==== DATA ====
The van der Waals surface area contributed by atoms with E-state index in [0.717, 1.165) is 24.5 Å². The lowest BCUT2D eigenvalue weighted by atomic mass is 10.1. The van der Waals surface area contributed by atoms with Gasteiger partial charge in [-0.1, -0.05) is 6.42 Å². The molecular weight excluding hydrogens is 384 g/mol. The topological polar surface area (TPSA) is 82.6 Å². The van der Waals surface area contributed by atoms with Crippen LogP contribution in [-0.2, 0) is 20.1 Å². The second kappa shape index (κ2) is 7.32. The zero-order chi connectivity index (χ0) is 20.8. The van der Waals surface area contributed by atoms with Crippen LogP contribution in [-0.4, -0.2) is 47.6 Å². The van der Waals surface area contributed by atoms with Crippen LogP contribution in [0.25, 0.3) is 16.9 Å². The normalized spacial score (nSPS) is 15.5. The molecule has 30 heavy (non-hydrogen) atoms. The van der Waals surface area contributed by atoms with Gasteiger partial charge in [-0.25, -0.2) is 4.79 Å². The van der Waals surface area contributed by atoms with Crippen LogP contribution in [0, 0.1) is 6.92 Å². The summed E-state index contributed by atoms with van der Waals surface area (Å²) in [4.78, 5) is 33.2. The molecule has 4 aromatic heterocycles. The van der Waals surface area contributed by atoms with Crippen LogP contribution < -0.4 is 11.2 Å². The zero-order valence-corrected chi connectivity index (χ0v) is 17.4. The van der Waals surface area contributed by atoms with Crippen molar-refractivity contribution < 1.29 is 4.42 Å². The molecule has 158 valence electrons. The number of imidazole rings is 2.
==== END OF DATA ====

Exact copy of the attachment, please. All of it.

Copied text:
The van der Waals surface area contributed by atoms with E-state index in [0.717, 1.165) is 24.5 Å². The lowest BCUT2D eigenvalue weighted by atomic mass is 10.1. The van der Waals surface area contributed by atoms with Gasteiger partial charge in [-0.1, -0.05) is 6.42 Å². The molecular weight excluding hydrogens is 384 g/mol. The topological polar surface area (TPSA) is 82.6 Å². The van der Waals surface area contributed by atoms with Crippen LogP contribution in [-0.2, 0) is 20.1 Å². The second kappa shape index (κ2) is 7.32. The zero-order chi connectivity index (χ0) is 20.8. The van der Waals surface area contributed by atoms with Crippen LogP contribution in [-0.4, -0.2) is 47.6 Å². The van der Waals surface area contributed by atoms with Crippen LogP contribution in [0.25, 0.3) is 16.9 Å². The normalized spacial score (nSPS) is 15.5. The molecule has 30 heavy (non-hydrogen) atoms. The van der Waals surface area contributed by atoms with Gasteiger partial charge in [-0.25, -0.2) is 4.79 Å². The van der Waals surface area contributed by atoms with Crippen LogP contribution in [0, 0.1) is 6.92 Å². The summed E-state index contributed by atoms with van der Waals surface area (Å²) in [4.78, 5) is 33.2. The molecule has 4 aromatic heterocycles. The van der Waals surface area contributed by atoms with Crippen LogP contribution < -0.4 is 11.2 Å². The zero-order valence-corrected chi connectivity index (χ0v) is 17.4. The van der Waals surface area contributed by atoms with Crippen molar-refractivity contribution < 1.29 is 4.42 Å². The molecule has 158 valence electrons. The number of imidazole rings is 2.